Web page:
In my experience of helping people win tenders, winning a tender is not just a question of submitting the best possible tender response. Although this is clearly an essential part of winning a tender!
There is what comes after it to consider – and what comes before.
In terms of what comes after it, the objective of submitting a tender is to get through to the next stage – maybe a presentation, maybe a dialogue. This is quite likely in turn to move on to negotiation. Achieving the objective of getting through to the next stage requires maximum compliance with the tender requirements; all the “boxes must be ticked”, maximum scores must be throughout and all evidence must be provided as required. (See elsewhere in my blogs for how this works.)
In terms of what comes before the tender, this is a question of whether your business is “tender ready”. This is crucial. It concerns not only what documentation you can produce, but also how you actually run your business. You need to have all the right procedures in place, as well as all the right policies. You need to be able to demonstrate that these are all fully embedded in your business, and that you have a proved track record in delivering the product or service for which you are tendering. You also need to be able to demonstrate solid financial standing.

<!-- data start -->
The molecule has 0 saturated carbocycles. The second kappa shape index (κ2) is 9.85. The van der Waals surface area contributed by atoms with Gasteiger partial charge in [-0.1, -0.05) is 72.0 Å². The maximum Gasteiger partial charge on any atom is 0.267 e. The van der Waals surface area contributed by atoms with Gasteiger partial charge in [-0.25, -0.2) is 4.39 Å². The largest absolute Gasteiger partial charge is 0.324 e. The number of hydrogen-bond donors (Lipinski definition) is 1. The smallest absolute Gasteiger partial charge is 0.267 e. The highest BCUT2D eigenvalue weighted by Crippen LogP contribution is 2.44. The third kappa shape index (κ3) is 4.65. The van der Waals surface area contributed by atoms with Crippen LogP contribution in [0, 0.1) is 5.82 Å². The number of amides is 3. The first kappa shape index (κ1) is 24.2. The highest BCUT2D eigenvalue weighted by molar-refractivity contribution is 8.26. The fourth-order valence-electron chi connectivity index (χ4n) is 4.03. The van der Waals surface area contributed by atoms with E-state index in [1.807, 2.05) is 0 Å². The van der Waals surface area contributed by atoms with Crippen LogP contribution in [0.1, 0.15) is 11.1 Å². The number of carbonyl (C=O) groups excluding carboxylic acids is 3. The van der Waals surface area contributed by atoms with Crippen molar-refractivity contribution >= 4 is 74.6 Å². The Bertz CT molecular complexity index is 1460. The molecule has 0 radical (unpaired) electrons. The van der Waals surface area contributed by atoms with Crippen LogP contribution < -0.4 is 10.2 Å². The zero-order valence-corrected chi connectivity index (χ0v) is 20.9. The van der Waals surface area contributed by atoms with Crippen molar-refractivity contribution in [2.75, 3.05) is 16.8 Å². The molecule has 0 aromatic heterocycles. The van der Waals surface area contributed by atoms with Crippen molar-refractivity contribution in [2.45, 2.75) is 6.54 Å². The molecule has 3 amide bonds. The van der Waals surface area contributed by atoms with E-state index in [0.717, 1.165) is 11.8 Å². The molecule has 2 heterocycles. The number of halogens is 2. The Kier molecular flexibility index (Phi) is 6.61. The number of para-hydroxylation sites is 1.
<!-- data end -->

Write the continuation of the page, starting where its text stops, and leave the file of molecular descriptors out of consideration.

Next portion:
Good references are also a must. Tendering businesses and organisations will be looking for assurances that others have had a good experience of what you are offering. Furthermore, good case studies, endorsed by the client, are worth their weight in gold.
If you would like a review of your business to assess whether you are tender ready, and whether you stand a chance of winning a tender, please contact me. We can also help with case studies, with developing policies and with documenting the systems and procedures through which you control your business. We can also help implement systems and procedures operationally.